Photos of seasonal Namagashi

December - camellia


March - cherry blossom



April - magnolia





* photos from Watashi to Tokyo

I have come to the conclusion that I was possibly a sumo wrestler in one of my last births, just because I could eat a lot of Japanese food every day and drink some good Oroku sake or maybe a beer but most times tea. Somehow I seem to love most things Japanese. Anytime I get to choose a restaurant, you can bet it will be a Japanese one. Yes, I have become that predictable. Also, I happen to love their teas and seasonal pastries (they do not make me feel fat like I do when I eat a French pastry). All that is left is for me to discover where I lived in my previous birth.

My favourite dish is Unagi Kabayaki. Vegetarians please do not bother to click below.

http://www.pi-at.com/megu/joysoccer/unagi.htm

I also love variations offered each day at my regular haunts with sashimi, grilled fish, pickled veggies and rice.

In the afternoon, if I feel I deserve a treat I now choose a seasonal wagashi. Yes I am bored with macaroons.

Favourite teas from the great country that I enjoy are Gyokuro and Hojicha.

Gyokuro is considered to be one of the best best Japanese green teas. It is a lovely green tea with a slightly seeweed like taste which is absolutely refreshing and delicious. You may love it or hate it.

Hojicha tea is a clear, light reddish-brown tint and a robust, roasted fragrance and flavor. Hojicha tea is made by roasting regular sencha and bancha leaves until they turn brown. The roasting gives the tea a delicate smoky fragrance and flavor.

Wagashi are traditional sweets that developed into delicate art forms in the ancient kingdom of Kyoto. Wagashi indulge all the five senses and are worth enjoying with some time - the names sound poetic, they smell delicate, texture is soft, taste (mainly from beans and grains) is natural and they look beautiful as they are often inspired by Japanese literature, textiles and art. They truly are a feast to the eyes...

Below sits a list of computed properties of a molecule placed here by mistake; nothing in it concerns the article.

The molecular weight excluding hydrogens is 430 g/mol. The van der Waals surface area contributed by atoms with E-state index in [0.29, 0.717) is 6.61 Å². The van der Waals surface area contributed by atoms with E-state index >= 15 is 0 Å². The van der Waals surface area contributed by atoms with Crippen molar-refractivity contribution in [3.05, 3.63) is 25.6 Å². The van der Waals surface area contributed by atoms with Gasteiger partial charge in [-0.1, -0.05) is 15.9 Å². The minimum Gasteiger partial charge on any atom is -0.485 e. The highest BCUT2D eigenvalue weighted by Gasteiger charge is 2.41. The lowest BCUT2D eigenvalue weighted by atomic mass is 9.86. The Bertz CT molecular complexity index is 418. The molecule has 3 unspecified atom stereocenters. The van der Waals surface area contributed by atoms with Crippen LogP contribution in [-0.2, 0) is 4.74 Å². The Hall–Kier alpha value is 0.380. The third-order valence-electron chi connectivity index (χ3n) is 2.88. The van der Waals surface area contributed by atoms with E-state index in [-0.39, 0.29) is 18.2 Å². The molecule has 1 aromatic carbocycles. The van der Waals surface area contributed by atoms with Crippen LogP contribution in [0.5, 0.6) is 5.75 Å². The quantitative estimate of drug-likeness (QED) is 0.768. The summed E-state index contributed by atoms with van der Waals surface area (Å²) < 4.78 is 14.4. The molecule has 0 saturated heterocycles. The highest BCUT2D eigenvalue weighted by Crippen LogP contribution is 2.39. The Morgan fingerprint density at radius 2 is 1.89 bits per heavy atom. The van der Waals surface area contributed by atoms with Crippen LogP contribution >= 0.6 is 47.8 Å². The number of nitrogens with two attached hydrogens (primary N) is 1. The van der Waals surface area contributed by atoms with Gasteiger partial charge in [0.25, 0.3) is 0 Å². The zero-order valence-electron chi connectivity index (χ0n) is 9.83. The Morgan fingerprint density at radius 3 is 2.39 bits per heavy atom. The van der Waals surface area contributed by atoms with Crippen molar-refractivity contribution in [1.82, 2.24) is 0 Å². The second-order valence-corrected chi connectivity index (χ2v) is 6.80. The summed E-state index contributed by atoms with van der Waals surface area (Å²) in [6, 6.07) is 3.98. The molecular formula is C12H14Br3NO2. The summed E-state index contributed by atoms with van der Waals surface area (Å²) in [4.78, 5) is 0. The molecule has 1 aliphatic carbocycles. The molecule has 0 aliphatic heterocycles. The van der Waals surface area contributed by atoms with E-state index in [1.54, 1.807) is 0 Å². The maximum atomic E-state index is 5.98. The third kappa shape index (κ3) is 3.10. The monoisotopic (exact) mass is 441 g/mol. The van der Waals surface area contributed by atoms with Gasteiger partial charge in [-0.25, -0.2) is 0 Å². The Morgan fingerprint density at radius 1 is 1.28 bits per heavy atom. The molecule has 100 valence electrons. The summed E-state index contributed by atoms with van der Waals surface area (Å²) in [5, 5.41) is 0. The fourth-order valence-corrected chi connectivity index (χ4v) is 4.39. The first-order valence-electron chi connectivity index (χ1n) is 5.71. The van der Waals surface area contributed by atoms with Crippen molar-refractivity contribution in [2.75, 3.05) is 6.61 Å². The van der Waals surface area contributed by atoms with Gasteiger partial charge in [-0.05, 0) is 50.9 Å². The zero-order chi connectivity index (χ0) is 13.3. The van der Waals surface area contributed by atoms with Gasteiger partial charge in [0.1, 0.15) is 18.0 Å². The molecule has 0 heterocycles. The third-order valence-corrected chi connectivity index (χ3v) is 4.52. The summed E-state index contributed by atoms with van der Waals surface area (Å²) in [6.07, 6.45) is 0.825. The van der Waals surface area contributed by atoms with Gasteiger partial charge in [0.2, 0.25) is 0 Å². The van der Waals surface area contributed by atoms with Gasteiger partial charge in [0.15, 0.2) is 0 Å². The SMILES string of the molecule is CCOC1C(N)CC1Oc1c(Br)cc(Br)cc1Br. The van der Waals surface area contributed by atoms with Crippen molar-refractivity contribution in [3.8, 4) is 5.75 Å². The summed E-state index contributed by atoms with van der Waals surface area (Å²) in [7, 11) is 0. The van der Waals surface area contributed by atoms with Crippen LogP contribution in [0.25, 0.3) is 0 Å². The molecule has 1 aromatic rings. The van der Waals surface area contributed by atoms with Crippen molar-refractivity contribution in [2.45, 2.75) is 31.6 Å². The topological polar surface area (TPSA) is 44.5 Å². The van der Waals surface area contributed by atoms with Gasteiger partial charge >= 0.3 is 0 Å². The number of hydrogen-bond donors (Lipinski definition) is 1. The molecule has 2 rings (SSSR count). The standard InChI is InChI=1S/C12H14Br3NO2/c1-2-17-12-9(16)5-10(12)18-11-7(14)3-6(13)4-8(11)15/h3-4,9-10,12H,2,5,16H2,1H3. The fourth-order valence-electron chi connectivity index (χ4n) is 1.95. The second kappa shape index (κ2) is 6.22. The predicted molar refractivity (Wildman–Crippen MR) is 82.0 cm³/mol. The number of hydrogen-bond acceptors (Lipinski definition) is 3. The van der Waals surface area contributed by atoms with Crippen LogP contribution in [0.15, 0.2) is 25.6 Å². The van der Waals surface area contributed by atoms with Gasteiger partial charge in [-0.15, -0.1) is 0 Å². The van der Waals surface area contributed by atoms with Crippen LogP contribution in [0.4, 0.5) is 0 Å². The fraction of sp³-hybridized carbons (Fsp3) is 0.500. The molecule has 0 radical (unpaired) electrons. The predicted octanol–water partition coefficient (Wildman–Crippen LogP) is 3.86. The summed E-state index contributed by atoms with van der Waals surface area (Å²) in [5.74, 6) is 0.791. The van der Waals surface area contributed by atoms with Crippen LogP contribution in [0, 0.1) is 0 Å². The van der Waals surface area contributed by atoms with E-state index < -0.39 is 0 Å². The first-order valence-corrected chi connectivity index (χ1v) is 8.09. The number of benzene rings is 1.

There are various types of Wagashi like Monaka (filling made of azuki bean filling sandwiched between two rice wafers), Namagashi (seasonal cakes), Yokan (evolved during the Edo period - a thick jellied sweet) and many others.
Seasonal themes include:
Spring: plum, cherry blossom etc.
Summer: water, etc.
Fall: Chinese bellflower, autumn leaves
Winter: camellia, daffodil, snow

*(Photos above and the above list of seasonal namagashi from Watashi to Tokyo)

http://japanesefood.about.com/cs/dessertssnacks/a/japanesesweet.htm

My other love for most things Japanese include exquisite art from some Japanese masters including Hishikawa Moronobu, Suzuki Harunobu, Kitagawa Utamaro, Tôshûsai Sharaku, Katsushika Hokusaï and Utagawa Hiroshige. The latter two artists possibly have a wider appeal. There was a fantastic exhibition with all the above artists in the Musee Guimet. I enjoyed it thoroughly.

http://www.ukiyoe-ota-muse.jp/dis0505eng.html

I now need to learn the language, learn to wrestle and head to Japan. This is a possible dream.....